water collected in the teasel leaves

teasel with water

hollyhocks used to be the star of the garden next door but the hollyhock weevil seriously reduced numbers, I am trying to grow some replacements from seed but the slugs are seriously damaging the seedlings, I am going to try keeping them in pots until they are larger and maybe able to survive? mugwort to the left

mugwort hollyhocks

field scabious I grew from seed

field scabious

After this garden was completely destroyed with building work, I sowed some green manure seeds  onto the bare earth. These seed pods must be from the few surviving plants of the tare / vetch. I'm going to try sowing some of the seeds.

vetch tare seed pods

the verbascum thapsis appeared on its own

verbascum thapsis

this poppy also found its way on its own

poppy atlantic

best buys from the garden centre - out of the skip, santolina and pelargonium

Santolina rosmarinifolia


July 2019

I have some Chinese lanterns. After the drought and heatwave last year affecting them badly I wasn't sure they'd survive. Thank goodness this year has been wetter and cooler.

Chinese lanterns

I gave in and bought sea holly plants as the slugs have attacked mine and the bees are all over them.

sea holly with bees

my one large sunflower, echium Blue Bedder behind to the right still going strong but the Lauren's Grape poppies behind are finished now pretty much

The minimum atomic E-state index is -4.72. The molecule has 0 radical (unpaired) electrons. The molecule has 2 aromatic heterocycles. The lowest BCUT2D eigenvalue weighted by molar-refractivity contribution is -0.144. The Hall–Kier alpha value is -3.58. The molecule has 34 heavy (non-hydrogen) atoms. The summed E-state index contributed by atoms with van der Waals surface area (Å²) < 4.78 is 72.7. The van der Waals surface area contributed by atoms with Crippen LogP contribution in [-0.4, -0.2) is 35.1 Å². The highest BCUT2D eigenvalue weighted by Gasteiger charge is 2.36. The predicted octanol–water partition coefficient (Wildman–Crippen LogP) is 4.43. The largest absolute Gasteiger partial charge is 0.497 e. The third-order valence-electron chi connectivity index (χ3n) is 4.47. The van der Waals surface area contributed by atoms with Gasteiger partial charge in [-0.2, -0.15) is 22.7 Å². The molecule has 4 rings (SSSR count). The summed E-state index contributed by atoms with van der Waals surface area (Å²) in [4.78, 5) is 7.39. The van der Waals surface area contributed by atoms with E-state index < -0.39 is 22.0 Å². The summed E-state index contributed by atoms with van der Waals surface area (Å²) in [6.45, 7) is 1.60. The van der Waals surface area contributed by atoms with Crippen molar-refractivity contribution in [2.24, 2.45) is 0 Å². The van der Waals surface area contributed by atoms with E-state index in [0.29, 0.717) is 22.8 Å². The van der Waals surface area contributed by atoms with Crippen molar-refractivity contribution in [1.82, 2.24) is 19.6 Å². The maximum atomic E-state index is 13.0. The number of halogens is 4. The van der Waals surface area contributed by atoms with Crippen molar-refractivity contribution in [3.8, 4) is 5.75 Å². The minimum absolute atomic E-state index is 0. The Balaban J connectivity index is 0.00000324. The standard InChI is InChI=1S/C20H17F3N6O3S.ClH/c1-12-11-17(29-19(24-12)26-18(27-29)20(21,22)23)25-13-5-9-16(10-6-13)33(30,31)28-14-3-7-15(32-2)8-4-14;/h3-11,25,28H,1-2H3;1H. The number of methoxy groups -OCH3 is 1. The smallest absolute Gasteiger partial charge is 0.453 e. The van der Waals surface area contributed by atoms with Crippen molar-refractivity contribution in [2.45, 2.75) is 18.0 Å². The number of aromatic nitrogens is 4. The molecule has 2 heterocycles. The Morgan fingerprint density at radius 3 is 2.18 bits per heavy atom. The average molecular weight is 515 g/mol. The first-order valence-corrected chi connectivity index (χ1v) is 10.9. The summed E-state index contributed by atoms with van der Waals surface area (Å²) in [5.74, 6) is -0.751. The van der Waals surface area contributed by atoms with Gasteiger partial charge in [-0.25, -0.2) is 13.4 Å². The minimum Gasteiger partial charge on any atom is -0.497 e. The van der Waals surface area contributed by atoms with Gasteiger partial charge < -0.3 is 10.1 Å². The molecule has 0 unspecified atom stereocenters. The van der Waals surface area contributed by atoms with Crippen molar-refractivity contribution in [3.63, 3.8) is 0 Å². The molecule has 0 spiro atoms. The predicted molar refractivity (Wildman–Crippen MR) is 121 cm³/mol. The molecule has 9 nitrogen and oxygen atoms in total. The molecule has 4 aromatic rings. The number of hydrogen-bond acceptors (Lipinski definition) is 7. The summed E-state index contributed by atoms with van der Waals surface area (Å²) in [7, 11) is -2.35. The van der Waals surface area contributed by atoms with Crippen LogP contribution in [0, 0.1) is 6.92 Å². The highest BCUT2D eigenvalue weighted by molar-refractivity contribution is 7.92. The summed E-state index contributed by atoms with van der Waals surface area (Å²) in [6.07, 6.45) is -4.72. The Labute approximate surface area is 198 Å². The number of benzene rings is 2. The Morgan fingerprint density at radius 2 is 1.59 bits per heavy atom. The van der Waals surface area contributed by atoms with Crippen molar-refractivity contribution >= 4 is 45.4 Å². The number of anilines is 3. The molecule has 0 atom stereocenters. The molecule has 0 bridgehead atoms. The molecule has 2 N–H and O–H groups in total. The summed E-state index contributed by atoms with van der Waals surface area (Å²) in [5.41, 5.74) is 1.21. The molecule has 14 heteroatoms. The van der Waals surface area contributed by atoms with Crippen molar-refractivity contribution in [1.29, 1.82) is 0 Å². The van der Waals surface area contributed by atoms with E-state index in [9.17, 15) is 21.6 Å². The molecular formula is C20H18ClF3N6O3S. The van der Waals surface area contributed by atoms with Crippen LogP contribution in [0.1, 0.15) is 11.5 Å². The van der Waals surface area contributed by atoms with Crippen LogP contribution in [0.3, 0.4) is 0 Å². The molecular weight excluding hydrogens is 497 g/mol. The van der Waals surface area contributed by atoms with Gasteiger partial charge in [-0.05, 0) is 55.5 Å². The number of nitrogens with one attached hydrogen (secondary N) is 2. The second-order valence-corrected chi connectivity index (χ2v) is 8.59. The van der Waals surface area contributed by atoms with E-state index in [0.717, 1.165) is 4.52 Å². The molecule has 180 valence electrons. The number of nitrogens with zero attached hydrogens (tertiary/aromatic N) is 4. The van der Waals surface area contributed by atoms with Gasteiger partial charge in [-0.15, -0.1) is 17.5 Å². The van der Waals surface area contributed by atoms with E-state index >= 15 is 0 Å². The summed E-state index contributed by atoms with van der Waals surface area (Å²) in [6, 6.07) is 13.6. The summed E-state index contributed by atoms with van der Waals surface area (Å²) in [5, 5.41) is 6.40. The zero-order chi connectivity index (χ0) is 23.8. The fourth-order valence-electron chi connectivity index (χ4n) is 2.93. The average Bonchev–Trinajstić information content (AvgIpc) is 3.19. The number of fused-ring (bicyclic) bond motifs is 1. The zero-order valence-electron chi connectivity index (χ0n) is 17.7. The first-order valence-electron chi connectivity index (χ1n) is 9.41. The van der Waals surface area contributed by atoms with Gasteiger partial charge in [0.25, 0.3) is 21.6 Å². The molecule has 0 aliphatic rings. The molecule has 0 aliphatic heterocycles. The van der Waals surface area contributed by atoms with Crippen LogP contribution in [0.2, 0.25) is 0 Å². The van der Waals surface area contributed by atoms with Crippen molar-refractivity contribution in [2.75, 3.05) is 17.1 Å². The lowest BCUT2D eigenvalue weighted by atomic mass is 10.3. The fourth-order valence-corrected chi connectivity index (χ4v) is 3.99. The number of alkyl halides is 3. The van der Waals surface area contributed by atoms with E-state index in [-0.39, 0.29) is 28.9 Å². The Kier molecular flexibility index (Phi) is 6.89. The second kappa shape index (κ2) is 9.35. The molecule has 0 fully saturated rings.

sea holly

a pleasing basket of violas, Chicky Chicks originally I think, although they've self-seeded and renewed themselves a few times, I don't really have anywhere to put a hanging basket which I'd planted for someone else who couldn't use it so it's just on a rung of that little table

viola Chicky Chicks

self-heal (Prunella vulgaris) I grew from seed

self-heal prunella vulgaris

self-heal prunella vulgaris

I didn't think my first sowing of self-heal seeds had survived the slugs (but they had) so sowed more seeds so I have 3 pots of self-heal altogether although those two at the front seem to have much darker leaves, I don't know why


one Beaconsfield pansy grown from seed above and below along with another pot of it, a nice number of flowers right now but think it's only 3 or 3 plants - all I got from the packet of seeds